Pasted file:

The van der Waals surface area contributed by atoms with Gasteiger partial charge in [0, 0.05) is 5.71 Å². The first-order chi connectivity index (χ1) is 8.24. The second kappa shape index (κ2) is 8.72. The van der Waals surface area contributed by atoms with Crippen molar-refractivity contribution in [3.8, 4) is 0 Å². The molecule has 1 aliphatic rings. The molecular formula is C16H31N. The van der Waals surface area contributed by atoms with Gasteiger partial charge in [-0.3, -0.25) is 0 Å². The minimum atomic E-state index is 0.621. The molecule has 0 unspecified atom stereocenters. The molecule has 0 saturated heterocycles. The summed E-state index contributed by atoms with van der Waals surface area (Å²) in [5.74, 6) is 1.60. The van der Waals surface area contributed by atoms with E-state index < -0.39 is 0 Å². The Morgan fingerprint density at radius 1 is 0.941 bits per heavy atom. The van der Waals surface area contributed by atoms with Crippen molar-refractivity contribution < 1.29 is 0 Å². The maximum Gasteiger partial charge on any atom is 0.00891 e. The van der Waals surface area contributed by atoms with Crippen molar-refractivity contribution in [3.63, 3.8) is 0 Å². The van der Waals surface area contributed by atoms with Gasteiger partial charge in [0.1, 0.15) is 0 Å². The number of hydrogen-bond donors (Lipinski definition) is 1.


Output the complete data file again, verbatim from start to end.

The van der Waals surface area contributed by atoms with Gasteiger partial charge in [0, 0.05) is 5.71 Å². The first-order chi connectivity index (χ1) is 8.24. The second kappa shape index (κ2) is 8.72. The van der Waals surface area contributed by atoms with Crippen molar-refractivity contribution in [3.8, 4) is 0 Å². The molecule has 1 aliphatic rings. The molecular formula is C16H31N. The van der Waals surface area contributed by atoms with Gasteiger partial charge in [-0.3, -0.25) is 0 Å². The minimum atomic E-state index is 0.621. The molecule has 0 unspecified atom stereocenters. The molecule has 0 saturated heterocycles. The summed E-state index contributed by atoms with van der Waals surface area (Å²) in [5.74, 6) is 1.60. The van der Waals surface area contributed by atoms with E-state index < -0.39 is 0 Å². The Morgan fingerprint density at radius 1 is 0.941 bits per heavy atom. The van der Waals surface area contributed by atoms with Crippen molar-refractivity contribution < 1.29 is 0 Å². The maximum Gasteiger partial charge on any atom is 0.00891 e. The van der Waals surface area contributed by atoms with Crippen molar-refractivity contribution in [3.63, 3.8) is 0 Å². The van der Waals surface area contributed by atoms with Gasteiger partial charge in [0.1, 0.15) is 0 Å². The number of hydrogen-bond donors (Lipinski definition) is 1.